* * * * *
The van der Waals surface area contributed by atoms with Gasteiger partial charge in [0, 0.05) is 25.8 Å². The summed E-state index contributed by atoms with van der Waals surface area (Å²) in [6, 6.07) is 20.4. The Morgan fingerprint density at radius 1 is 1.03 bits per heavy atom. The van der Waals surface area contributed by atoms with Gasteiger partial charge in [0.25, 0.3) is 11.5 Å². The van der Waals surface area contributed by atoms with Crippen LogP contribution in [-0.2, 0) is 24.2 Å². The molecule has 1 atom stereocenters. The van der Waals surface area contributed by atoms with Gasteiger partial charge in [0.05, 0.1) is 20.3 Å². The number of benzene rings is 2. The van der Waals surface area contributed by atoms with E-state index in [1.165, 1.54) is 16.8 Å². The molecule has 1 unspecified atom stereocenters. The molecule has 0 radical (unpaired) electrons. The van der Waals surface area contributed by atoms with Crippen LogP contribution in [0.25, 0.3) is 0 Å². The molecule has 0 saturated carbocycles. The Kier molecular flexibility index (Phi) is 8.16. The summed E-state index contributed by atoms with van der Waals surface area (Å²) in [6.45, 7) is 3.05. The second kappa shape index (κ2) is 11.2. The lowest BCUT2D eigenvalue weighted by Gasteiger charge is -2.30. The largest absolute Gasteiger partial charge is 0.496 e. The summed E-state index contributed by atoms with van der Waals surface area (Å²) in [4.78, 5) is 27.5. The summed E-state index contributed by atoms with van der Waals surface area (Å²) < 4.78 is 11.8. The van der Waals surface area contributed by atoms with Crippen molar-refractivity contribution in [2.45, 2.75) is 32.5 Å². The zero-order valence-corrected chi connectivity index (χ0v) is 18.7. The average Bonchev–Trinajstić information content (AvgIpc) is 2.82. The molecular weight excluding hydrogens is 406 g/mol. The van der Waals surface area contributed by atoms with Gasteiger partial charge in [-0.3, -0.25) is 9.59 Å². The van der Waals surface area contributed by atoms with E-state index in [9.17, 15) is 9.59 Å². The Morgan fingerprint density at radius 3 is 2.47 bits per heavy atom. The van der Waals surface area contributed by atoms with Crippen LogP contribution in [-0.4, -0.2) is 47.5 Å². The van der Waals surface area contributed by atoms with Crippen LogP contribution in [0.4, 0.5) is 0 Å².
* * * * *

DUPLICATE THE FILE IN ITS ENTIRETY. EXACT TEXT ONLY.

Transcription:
The van der Waals surface area contributed by atoms with Gasteiger partial charge in [0, 0.05) is 25.8 Å². The summed E-state index contributed by atoms with van der Waals surface area (Å²) in [6, 6.07) is 20.4. The Morgan fingerprint density at radius 1 is 1.03 bits per heavy atom. The van der Waals surface area contributed by atoms with Gasteiger partial charge in [0.25, 0.3) is 11.5 Å². The van der Waals surface area contributed by atoms with Crippen LogP contribution in [-0.2, 0) is 24.2 Å². The molecule has 1 atom stereocenters. The van der Waals surface area contributed by atoms with Gasteiger partial charge in [0.05, 0.1) is 20.3 Å². The number of benzene rings is 2. The van der Waals surface area contributed by atoms with E-state index in [1.165, 1.54) is 16.8 Å². The molecule has 1 unspecified atom stereocenters. The molecule has 0 radical (unpaired) electrons. The van der Waals surface area contributed by atoms with Crippen LogP contribution in [0.25, 0.3) is 0 Å². The molecule has 0 saturated carbocycles. The Kier molecular flexibility index (Phi) is 8.16. The summed E-state index contributed by atoms with van der Waals surface area (Å²) in [6.45, 7) is 3.05. The second kappa shape index (κ2) is 11.2. The lowest BCUT2D eigenvalue weighted by Gasteiger charge is -2.30. The largest absolute Gasteiger partial charge is 0.496 e. The summed E-state index contributed by atoms with van der Waals surface area (Å²) in [4.78, 5) is 27.5. The summed E-state index contributed by atoms with van der Waals surface area (Å²) < 4.78 is 11.8. The van der Waals surface area contributed by atoms with Crippen molar-refractivity contribution in [2.45, 2.75) is 32.5 Å². The zero-order valence-corrected chi connectivity index (χ0v) is 18.7. The average Bonchev–Trinajstić information content (AvgIpc) is 2.82. The molecular weight excluding hydrogens is 406 g/mol. The van der Waals surface area contributed by atoms with Gasteiger partial charge in [-0.3, -0.25) is 9.59 Å². The van der Waals surface area contributed by atoms with E-state index in [9.17, 15) is 9.59 Å². The Morgan fingerprint density at radius 3 is 2.47 bits per heavy atom. The van der Waals surface area contributed by atoms with Crippen LogP contribution in [-0.4, -0.2) is 47.5 Å². The van der Waals surface area contributed by atoms with Crippen LogP contribution in [0.4, 0.5) is 0 Å².